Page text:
No other politician has such a wide "perception gap" in his home country and abroad than Fumio Kishida. The prime minister, on a state visit to the United States, declared the Japan-U.S. relationship as a "global partnership" at his summit meeting with President Joe Biden. Biden gave an unreserved thumbs up with U.S. media coverage being relatively favorable, while the Japanese media was mixed at best.

The liberal-leaning Asahi Shimbun already reported there was a proposal to strengthen cooperation in “‘command and control’ for the operation of their forces in case of emergency.” The paper offered the criticism that “If bilateral command and control is deepened, there is a risk that the Self-Defense Forces could effectively come under U.S. command in the event of a contingency. ... It is unclear how the Japanese side will be able to guarantee independent command authority.” Even conservative politician Ichiro Matsui warned that Kishida shouldn’t turn Japan into an “unlimited ATM.”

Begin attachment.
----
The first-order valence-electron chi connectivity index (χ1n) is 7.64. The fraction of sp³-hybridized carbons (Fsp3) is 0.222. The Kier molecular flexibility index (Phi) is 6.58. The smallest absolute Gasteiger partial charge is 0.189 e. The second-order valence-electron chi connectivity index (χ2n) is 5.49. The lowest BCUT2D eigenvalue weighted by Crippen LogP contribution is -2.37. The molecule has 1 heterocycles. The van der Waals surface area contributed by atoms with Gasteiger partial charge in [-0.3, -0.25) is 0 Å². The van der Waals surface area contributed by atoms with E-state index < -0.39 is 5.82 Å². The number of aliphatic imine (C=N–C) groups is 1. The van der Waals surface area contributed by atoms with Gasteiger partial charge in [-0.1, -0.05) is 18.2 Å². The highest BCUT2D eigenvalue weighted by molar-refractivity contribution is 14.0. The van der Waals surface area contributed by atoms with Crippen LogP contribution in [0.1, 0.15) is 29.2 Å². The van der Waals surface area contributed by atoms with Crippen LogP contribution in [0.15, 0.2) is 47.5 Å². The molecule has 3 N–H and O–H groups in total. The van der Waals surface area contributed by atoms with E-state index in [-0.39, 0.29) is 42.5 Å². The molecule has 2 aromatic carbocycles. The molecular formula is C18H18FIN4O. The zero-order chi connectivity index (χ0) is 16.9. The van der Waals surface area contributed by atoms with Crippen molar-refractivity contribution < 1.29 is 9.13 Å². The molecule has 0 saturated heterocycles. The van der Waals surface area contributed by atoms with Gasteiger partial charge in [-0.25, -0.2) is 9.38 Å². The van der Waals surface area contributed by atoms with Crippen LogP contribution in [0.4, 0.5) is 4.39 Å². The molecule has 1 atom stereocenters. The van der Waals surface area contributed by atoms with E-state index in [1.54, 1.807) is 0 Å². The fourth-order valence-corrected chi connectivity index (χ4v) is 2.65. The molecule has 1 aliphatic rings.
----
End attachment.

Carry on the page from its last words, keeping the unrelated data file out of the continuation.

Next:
In contrast, U.S. President Biden stated the following at a joint news conference. “Over the last three years, the partnership between Japan and the United States has been transformed into a truly global partnership. And that's thanks in no small part to the courageous leadership of Prime Minister Kishida. And I mean that sincerely.” Biden's use of "truly" or his statement "I mean that sincerely" in his comments are probably genuine.